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DC May Not Get to Legalize Marijuana After All


 Federal lawmakers derail DC's plans to legalize marijuana possession.

The people of Washington DC voted to legalize possession of marijuana for personal use on November 4. Yet because the District is home to the federal government, Initiative 71 must also obtain the approval of federal lawmakers. And guess what? They said no.

City officials are stunned. Possession of pot was expected to encounter roadblocks once the Republicans officially take control of the House and Senate next month. No one thought a Democrat controlled Senate would bargain for marijuana restriction. Council Chairman Phil Mendelson (D) said, “I can’t believe they did this” (Washington Post).

City officials are not the only ones to express shock and dismay. Democratic Congresswoman Eleanor Holmes Norton (DC’s nonvoting House member) said, “I certainly don’t know why Democrats would agree to block legalization while we still control the White House, we still control the Senate – and who knows, they may even need Democratic votes to pass this.”

Kimberly Perry of D.C. Vote took it a step further, calling the Congressional move to overturn Initiative 71 “an outrage [that] offends the fundamental principles of democracy.” She continued, “If reports are true, members of Congress from both parties bargained away the right of the people of the District of Columbia and in doing so compromised the core democratic values of the United States.” D.C. Vote is an educational and advocacy organization dedicated to securing full voting representation for District residents.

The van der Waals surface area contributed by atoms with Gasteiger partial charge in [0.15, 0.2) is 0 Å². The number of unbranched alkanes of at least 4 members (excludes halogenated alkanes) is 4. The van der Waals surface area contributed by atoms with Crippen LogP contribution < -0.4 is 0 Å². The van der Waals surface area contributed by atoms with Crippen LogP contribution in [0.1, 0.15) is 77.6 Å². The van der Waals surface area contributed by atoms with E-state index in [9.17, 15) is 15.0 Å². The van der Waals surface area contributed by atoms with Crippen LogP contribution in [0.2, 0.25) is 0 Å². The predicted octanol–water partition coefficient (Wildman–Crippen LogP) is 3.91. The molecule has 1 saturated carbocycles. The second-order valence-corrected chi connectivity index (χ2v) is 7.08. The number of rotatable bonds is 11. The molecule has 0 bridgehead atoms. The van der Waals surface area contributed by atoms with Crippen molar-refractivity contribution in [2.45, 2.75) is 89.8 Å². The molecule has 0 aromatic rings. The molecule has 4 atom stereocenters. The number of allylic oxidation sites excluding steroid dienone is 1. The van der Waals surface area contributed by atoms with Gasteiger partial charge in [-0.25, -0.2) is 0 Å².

A special provision in the $1.1 trillion spending bill approved Tuesday night "prohibits both federal and local funds from being used to implement a referendum legalizing recreational marijuana use in the District." This stems in part from the United States Drug Enforcement Administration classification of marijuana as a Schedule I drug, “the most dangerous class of drugs with a high potential for abuse and potentially severe psychological and/or physical dependence.”

Representative Andy Harris (R-MD), a vocal opponent of legalization, was unequivocal. “The fact is the Constitution gives Congress the ultimate oversight about what happens in the federal district,” Harris said.

Adding insult to injury, Congress may attempt to roll back a law eliminating criminal penalties for possession of small amounts of marijuana, which Mayor Vincent Gray (D) approved last spring. However, DC city attorneys said Wednesday they feel confident that won't happen.

The White House has said President Obama will approve the $1.1 trillion spending bill. In the meantime, protests against overturning Initiative 71 have begun.

photo credit: AGrinberg via photopin cc


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Gail Cole
Avalara Author
Gail Cole
Gail Cole
Avalara Author Gail Cole
Gail began researching and writing about sales tax in 2012 and has been fascinated with it ever since. She has a penchant for uncovering unusual tax facts, and endeavors to make complex sales tax laws more digestible for both experts and laypeople.